If Alberta was willing to risk $1.3 billion on a new pipeline project, it should be willing to invest at least that much in the commercialization of so-called “Bitumen Beyond Combustion” technologies. Those technologies can transform Alberta’s huge store of bitumen reserves into everything from carbon fibre (an ultra-strong material that can be used in electric vehicles) to graphenes and asphalts. By taking Alberta’s higher-carbon oil and using it to make higher-value products, we could turn the carbon intensity of the oilsands from a liability into an asset, and soften the blow of declining oil demand in its traditional markets in the future.
According to Bryan Helfenbaum, the executive director of advanced hydrocarbons in the clean energy division of Alberta Innovates, “as these advanced materials become used more and more, bitumen’s higher proportion of carbon atoms actually becomes a strategic advantage.” But the challenge right now isn’t so much the science as it is creating a market for it. “We still have a little ways to go to hit the kind of specifications to really have large commercial application,” Helfenbaum told the Globe and Mail, “but the proof of concept has really just been demonstrated in the past couple of years.”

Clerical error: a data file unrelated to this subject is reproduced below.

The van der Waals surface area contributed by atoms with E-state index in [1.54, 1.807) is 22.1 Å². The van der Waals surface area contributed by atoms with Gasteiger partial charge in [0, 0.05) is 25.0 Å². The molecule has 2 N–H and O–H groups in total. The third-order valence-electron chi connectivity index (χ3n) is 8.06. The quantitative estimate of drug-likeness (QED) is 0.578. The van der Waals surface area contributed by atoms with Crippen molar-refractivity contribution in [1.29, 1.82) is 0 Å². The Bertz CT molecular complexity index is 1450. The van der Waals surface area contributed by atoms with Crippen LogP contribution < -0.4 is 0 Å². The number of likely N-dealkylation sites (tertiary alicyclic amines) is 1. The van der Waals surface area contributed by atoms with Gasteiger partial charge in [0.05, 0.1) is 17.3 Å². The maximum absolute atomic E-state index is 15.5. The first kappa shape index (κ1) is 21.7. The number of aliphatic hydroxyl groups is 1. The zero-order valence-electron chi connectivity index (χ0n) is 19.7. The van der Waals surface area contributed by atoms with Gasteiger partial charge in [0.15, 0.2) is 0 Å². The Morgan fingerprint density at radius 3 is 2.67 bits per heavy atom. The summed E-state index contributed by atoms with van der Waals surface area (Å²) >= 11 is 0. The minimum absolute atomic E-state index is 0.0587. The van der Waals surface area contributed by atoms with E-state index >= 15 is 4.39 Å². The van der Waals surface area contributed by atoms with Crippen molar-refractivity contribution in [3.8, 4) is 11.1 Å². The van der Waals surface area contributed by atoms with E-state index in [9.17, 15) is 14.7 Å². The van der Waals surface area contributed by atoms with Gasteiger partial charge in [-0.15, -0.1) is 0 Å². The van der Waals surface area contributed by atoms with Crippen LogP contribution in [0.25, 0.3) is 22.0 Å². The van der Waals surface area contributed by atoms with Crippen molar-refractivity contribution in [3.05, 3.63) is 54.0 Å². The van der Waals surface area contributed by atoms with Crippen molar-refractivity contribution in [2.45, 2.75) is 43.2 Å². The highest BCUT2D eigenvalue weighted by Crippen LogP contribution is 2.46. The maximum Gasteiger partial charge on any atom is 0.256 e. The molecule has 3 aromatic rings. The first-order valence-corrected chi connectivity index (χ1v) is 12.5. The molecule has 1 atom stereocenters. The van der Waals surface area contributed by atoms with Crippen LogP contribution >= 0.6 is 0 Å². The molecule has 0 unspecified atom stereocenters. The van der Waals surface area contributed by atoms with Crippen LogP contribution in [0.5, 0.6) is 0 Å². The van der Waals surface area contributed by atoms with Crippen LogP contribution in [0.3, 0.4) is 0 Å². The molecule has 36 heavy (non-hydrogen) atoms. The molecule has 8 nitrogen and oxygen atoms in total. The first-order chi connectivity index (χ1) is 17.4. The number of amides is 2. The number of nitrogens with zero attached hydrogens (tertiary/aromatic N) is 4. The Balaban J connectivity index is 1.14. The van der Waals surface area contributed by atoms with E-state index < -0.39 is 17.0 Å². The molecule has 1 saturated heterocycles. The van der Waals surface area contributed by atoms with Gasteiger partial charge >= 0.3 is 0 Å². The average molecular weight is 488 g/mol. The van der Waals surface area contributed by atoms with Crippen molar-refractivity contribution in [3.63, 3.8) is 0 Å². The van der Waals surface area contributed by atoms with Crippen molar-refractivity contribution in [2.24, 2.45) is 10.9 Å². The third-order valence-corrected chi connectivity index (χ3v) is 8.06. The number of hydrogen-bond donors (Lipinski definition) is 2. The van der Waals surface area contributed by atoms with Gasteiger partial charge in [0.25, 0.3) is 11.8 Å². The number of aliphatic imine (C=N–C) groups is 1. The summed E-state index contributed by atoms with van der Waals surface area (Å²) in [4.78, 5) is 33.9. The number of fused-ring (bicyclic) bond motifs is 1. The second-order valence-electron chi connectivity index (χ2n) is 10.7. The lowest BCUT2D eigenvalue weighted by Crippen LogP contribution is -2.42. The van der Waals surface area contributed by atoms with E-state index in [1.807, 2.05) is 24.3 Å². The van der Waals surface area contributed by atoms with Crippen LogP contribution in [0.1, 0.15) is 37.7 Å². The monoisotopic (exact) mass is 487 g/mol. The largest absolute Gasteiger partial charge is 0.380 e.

That’s where this $1.3 billion investment in research and development, pilots and demonstrations, and market development can come into play. After all, if we were willing to bet that much money on an investment whose fate was ultimately beyond our control, surely we should be willing to put a similar amount to work on something that’s very much within it. That’s especially true when the size of the potential prize could be measured in the trillions of dollars within a decade.